Biden vaccine mandate puts McConnell, GOP leaders in a tough spot
Republican leaders in Congress aren’t quite sure what to do with President Biden’s embrace of vaccine-or-test mandates. The idea polls well, but has sparked a revolt from GOP governors and the party’s base.
Biden’s aggressive move puts a spotlight on Senate Minority Leader Mitch McConnell (R-Ky.), a childhood polio survivor who has been outspoken in urging fellow Republicans to get vaccinated against COVID-19.
McConnell’s advocacy for the vaccine sets him apart from House Minority Leader Kevin McCarthy (R-Calif.), who has done little to crack down on House GOP colleagues who spread misinformation about vaccines.
Contrast McConnell to Republican governors such as Nebraska’s Pete Ricketts and Florida’s Ron DeSantis, who are crusading against it as a defining constitutional issue.
While McConnell isn’t about to do battle with fellow Republicans, he appears more sensitive than other GOP leaders to how the party is viewed by swing voters — especially women and suburban voters, who fueled Democratic victories in the 2018 and 2020 elections.
McConnell seems open to the idea of requiring workers to get vaccinated, though in past comments he has said it should be up to employers, not the federal government, to enforce.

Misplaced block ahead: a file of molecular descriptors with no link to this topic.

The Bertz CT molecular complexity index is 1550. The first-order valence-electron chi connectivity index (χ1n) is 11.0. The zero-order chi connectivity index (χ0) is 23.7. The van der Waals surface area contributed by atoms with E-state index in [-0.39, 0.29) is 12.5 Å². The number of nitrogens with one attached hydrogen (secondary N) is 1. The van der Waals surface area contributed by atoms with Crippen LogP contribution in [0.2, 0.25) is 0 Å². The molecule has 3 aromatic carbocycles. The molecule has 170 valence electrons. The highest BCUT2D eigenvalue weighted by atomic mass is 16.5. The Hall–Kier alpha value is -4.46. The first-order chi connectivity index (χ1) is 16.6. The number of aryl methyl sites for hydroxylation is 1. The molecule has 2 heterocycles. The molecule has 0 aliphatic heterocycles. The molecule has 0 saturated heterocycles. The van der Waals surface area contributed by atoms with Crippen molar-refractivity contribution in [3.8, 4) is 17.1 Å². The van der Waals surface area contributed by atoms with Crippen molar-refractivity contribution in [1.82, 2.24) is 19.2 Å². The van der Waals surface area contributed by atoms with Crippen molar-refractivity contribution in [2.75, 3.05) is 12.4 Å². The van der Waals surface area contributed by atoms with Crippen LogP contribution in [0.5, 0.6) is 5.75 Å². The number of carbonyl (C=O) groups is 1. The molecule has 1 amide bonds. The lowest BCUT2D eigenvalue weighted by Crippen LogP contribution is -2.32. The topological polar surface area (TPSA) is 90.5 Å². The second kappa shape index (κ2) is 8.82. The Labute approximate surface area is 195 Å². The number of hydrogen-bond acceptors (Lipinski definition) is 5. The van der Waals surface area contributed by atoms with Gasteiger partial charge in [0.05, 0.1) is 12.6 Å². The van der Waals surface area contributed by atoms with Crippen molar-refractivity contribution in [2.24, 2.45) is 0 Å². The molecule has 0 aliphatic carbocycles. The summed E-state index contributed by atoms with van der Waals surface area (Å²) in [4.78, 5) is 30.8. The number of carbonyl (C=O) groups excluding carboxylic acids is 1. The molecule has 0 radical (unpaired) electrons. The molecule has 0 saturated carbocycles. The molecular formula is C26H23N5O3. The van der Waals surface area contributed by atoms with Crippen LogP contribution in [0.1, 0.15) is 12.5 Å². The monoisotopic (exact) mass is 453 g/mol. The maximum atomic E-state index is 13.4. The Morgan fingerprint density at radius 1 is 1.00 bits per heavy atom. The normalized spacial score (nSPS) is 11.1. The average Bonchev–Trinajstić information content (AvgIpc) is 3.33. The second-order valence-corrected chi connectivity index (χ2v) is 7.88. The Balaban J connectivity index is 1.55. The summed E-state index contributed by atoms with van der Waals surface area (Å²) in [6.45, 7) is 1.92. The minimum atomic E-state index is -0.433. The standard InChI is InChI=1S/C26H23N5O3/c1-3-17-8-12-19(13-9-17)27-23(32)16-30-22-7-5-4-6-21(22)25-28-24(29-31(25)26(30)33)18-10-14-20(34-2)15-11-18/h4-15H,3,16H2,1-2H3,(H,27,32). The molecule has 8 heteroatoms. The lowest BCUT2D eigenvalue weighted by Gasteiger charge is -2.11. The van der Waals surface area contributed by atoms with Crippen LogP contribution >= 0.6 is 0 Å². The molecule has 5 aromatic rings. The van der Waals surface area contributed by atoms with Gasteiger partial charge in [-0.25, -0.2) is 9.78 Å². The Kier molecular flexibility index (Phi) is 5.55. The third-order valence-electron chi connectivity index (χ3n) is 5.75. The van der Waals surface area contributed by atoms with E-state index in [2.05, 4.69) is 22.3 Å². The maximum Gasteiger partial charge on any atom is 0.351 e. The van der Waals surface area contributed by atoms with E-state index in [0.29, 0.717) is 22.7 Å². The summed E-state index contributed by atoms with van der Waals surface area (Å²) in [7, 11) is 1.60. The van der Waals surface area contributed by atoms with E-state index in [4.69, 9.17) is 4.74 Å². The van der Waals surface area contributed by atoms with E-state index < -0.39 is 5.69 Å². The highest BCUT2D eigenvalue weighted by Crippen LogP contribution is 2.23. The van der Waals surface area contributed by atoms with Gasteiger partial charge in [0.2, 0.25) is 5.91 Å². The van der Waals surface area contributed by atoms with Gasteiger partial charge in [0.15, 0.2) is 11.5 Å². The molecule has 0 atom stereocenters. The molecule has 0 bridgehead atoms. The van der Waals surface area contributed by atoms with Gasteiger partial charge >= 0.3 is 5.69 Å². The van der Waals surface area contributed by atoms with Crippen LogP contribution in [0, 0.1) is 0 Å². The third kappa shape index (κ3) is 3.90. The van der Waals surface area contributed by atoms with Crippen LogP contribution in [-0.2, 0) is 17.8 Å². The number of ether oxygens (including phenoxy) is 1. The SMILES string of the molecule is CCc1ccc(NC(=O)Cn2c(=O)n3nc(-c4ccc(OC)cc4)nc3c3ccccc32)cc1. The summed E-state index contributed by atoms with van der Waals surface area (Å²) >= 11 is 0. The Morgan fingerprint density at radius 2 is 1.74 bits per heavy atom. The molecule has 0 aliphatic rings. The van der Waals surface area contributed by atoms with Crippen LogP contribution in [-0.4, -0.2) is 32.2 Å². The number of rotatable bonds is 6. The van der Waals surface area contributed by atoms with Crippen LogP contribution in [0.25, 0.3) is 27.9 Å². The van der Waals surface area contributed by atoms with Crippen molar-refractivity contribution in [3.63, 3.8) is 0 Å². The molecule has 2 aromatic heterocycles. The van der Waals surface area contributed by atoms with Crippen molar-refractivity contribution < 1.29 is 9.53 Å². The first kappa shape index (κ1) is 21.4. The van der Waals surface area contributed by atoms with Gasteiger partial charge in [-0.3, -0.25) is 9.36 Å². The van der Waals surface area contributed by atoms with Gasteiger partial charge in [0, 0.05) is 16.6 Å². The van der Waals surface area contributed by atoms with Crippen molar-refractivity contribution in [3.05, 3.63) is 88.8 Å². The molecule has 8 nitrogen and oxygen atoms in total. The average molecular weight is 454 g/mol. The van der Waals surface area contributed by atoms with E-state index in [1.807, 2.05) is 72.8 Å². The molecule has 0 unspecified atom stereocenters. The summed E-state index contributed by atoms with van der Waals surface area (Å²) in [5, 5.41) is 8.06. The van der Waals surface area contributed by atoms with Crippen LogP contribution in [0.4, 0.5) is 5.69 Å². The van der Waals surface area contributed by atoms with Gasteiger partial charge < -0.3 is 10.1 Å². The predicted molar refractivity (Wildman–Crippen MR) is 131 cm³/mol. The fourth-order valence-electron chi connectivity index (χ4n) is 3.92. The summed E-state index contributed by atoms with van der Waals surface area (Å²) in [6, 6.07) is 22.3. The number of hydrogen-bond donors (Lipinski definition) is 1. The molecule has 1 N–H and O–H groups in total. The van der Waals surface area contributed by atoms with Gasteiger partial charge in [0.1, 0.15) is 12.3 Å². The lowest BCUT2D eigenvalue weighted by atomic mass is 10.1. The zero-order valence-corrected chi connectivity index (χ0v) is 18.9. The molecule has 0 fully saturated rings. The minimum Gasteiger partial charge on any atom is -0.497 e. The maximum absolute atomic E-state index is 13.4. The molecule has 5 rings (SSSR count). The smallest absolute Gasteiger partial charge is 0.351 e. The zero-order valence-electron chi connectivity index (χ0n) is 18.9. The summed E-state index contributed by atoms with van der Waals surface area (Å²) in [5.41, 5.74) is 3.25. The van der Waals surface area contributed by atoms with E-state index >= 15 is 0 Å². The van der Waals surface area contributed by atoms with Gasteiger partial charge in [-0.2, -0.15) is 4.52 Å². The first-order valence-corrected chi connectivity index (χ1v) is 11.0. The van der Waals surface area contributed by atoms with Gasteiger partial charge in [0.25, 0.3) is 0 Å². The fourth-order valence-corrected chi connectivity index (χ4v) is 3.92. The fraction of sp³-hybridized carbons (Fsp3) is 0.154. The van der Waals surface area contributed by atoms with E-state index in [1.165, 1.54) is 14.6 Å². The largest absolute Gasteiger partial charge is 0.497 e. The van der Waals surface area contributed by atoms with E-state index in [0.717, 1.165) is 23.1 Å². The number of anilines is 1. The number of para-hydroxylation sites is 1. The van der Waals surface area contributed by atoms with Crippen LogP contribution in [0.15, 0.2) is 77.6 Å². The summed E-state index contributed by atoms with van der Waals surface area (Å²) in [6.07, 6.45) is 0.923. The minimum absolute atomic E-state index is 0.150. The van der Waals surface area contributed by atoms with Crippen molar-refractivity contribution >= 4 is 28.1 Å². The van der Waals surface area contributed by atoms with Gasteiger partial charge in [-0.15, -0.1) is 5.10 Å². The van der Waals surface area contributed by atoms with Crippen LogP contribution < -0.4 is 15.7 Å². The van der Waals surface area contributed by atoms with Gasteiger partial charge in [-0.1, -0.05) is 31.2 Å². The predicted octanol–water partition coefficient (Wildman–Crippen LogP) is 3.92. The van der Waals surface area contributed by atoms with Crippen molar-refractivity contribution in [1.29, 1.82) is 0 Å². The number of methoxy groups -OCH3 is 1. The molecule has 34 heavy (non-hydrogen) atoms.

Loud in the House: McConnell has so far declined to comment about the specifics of Biden’s plan to force the issue on COVID vaccines. But McCarthy, his House counterpart, struck a much different tone on Sunday when he lashed out against Biden’s order by tweeting: “NO VACCINE MANDATES.”
Democrats pounced on McCarthy’s declaration, accusing him and other Republican officials who have balked at vaccine and mask mandates of putting lives at risk.
Polls show a majority of Americans favor requiring vaccinations for office workers returning to the workplace, but the breakdown of opinion falls largely along party lines. Some Republicans think it’ll be a winning issue, and seem eager for a fight.